Turkey’s mad sultan

The weakness of Turkish President Recep Tayyip’s leadership is causing conflagrations throughout the world and is causing his country much suffering.

Turkish President Recep Tayyip Erdoğan inside the Hagia Sophia. Source: Twitter.
Turkish President Recep Tayyip Erdoğan inside the Hagia Sophia. Source: Twitter.
Fiamma Nirenstein
Fiamma Nirenstein was a member of the Italian Parliament (2008-13), where she served as vice president of the Committee on Foreign Affairs in the Chamber of Deputies.

Last week, in defiance of Pope Francis and the entire Christian world, Sultan Erdoğan’s dream became reality. Images depicting the Archangel Gabriel, the Virgin Mary and Christ Pantocrator, along with numerous other famous mosaics and paintings at Istanbul’s famed Hagia Sophia, were covered by sliding curtains on Friday, because according to Islam, no images are allowed in mosques.

Turkish President Recept Tayyip Erdoğan joined thousands—hundreds of thousands, according to the sultan—of Muslim faithful on Friday to take part in the inaugural prayers outside the Byzantine-era monument-turned mosque, their prayer carpets carefully spaced out in accordance with social distancing directives.

Make no mistake: What happened on Friday in Istanbul was no simple prayer ceremony. Far from it. It was a declaration of war.

The day after Erdoğan’s July 10 decree that the former cathedral would be reconverted to a mosque, he posted a video on Twitter in which he argued that its “resurrection” as an Islamic site was of value to the entire Muslim world, from “Bukhara to Andalusia.” In addition, he vowed to “liberate” Jerusalem’s al-Aqsa mosque from its “invaders” (the Jews). For Erdoğan, it’s forever about the Muslim Ummah.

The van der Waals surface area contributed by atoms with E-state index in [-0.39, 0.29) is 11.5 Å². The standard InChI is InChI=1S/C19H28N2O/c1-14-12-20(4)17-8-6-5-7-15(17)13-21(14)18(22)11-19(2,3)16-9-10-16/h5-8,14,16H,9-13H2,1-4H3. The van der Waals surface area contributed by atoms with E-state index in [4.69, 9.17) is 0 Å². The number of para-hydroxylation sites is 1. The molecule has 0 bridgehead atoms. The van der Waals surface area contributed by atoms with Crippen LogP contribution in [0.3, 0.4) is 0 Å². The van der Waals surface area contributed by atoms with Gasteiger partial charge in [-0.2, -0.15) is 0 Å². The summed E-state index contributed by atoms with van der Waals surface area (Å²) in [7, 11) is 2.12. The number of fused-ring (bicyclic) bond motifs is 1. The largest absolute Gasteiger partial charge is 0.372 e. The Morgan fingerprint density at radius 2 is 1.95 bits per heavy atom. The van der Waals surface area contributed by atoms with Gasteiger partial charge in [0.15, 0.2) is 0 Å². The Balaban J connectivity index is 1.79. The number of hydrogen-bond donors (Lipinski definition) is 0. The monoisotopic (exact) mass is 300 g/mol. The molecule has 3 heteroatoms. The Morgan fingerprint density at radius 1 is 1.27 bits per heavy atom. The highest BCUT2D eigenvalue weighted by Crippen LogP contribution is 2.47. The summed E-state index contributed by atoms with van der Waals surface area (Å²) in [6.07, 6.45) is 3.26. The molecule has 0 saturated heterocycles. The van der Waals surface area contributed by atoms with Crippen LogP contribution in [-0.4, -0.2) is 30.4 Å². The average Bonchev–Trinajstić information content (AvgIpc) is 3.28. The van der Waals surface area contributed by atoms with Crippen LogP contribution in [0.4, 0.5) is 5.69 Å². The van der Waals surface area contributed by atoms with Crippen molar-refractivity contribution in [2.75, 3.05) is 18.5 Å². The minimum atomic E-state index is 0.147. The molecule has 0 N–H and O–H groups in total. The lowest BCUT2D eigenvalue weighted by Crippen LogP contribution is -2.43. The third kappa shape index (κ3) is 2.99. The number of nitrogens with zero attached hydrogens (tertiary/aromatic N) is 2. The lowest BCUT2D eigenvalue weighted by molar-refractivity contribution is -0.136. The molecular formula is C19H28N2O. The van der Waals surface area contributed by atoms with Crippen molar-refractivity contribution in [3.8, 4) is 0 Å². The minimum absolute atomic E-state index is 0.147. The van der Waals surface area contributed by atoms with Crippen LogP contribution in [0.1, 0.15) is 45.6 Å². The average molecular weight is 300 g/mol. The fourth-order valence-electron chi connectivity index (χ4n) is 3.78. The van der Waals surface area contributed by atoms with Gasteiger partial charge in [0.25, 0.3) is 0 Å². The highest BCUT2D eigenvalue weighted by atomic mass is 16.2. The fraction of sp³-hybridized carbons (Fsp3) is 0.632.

The Hagia Sophia move was part of a far-reaching, religiously motivated political operation originating from within the Sunni Islamic world, in parallel and in competition with the efforts of Shi’ite Iran, which for decades has been proclaiming not only doctrinal but also warlike dedication to the idea of a greater Muslim state. To both the Shi’ites and the Sunnis, the Ummah‘s foremost enemies are the Jews and the Christians, but for both Iran and Turkey, the Jews play a particularly significant role, being the flag around which both regimes seek to rally support.

Thus Sultan Erdoğan’s vow to conquer Jerusalem, which was once a part of the Ottoman Empire. Indeed, according to the Islamic point of view, this is still the city’s true identity, historically, morally, religiously. Jews are to be cancelled, as is the Christian origin of the Hagia Sophia. The Muslim Ummah, according to Erdoğan’s plan, is to be fully restored, including any territory, buildings and peoples that have ever been a part of it. Whatever he pretends in the hopes of maintaining Turkey’s legitimacy in the eyes of the West and retaining its NATO membership, he perceives his main enemies to be the other two fundamental monotheistic religions—plus apostate Muslims, Saudis, Egyptians and whoever else has joined the West opposing his ambitions.